Monkeys and dogs in India are biscuit fiends.
Give either one a biscuit and you have a friend for life.
Well, not sure about monkeys, being rather fickle rapscallions, but they have learned humans transport yummy things in carry-bags. I have witnessed many an innocent person lose oranges and bananas by a snatch-and-run monkey thief. I have seen entire meals in plastic bags disappear into the furry paws of a grab-and-dash master. I have even seen a monkey sharing a rice meal on a banana leaf with an elderly woman. The two sat opposite one another on either side of the leaf like a couple of old friends enjoying a noon-day meal. As the woman placed a ball of rice in her mouth, the monkey reached down and scooped up rice and curry in it’s paw.
In parking lots with motorcycles and scooters, monkeys will search for delectables on any reachable and suspect part. They will grab water bottles for a drink, and stick their arms up the pocket bags that sling across a motorcycle pulling out the contents. Who cares if important documents fly to the winds or a comb or mirror is missing? Why settle for leaves and berries when Milk Biscuits and Marie Arrowroot Rounds are easy pick-ins.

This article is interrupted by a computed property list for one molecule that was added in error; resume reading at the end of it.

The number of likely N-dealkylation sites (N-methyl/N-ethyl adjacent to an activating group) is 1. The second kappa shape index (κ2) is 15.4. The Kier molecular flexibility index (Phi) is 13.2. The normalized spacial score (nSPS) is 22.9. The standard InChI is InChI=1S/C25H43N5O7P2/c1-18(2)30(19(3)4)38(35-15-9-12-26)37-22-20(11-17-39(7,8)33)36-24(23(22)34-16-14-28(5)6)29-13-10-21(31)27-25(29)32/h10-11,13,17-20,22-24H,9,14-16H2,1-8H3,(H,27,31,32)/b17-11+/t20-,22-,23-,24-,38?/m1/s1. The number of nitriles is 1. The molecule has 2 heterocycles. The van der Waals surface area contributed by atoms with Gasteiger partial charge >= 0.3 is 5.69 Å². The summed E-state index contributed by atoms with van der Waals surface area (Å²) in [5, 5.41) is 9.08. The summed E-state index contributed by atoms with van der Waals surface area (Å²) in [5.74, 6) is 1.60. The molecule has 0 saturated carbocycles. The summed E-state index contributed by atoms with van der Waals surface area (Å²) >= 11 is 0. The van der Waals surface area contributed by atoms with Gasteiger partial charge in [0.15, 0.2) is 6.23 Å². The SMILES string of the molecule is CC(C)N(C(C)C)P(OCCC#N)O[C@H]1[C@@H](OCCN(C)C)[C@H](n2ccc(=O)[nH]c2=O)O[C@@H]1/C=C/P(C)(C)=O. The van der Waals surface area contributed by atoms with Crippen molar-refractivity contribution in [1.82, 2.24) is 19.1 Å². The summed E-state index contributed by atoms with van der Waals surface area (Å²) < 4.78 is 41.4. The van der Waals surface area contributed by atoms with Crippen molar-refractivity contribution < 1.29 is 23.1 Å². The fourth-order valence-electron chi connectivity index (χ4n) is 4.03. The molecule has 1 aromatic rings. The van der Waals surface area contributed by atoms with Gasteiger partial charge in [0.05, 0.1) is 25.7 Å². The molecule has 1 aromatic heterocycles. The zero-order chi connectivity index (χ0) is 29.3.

On one recent day, I watched a young Indian man hand out biscuits in the parking lot to a small gang of monkeys that hang around Ramanashram in Tiruvannamalai.
On this day, only a few monkeys present at the time got the treats – several large females and younger males and babies. Usually dominant males and then the older females press ahead of the pack, the younger ones have to wait their turn ready for any opportune moment.
It seemed this man was familiar to these monkeys. They took the biscuits from his hand and the younger ones jumped for the biscuits he held out of their reach.
One pregnant female sat on the man’s motorcycle enjoying her late afternoon snack. Other monkeys sat close by munching two or three biscuits at a time.
In many locations in India, monkeys are a part of the local scene. They share the same paths as people, drink from the same faucets, enjoy the same bananas, and are brazen when they suspect food is within easy reach. When they become too tiresome to humans they may feel the sting of stones pelted by slingshots, just enough to remind them that bigger hairless primates are running the show – or at least so the human monkeys think!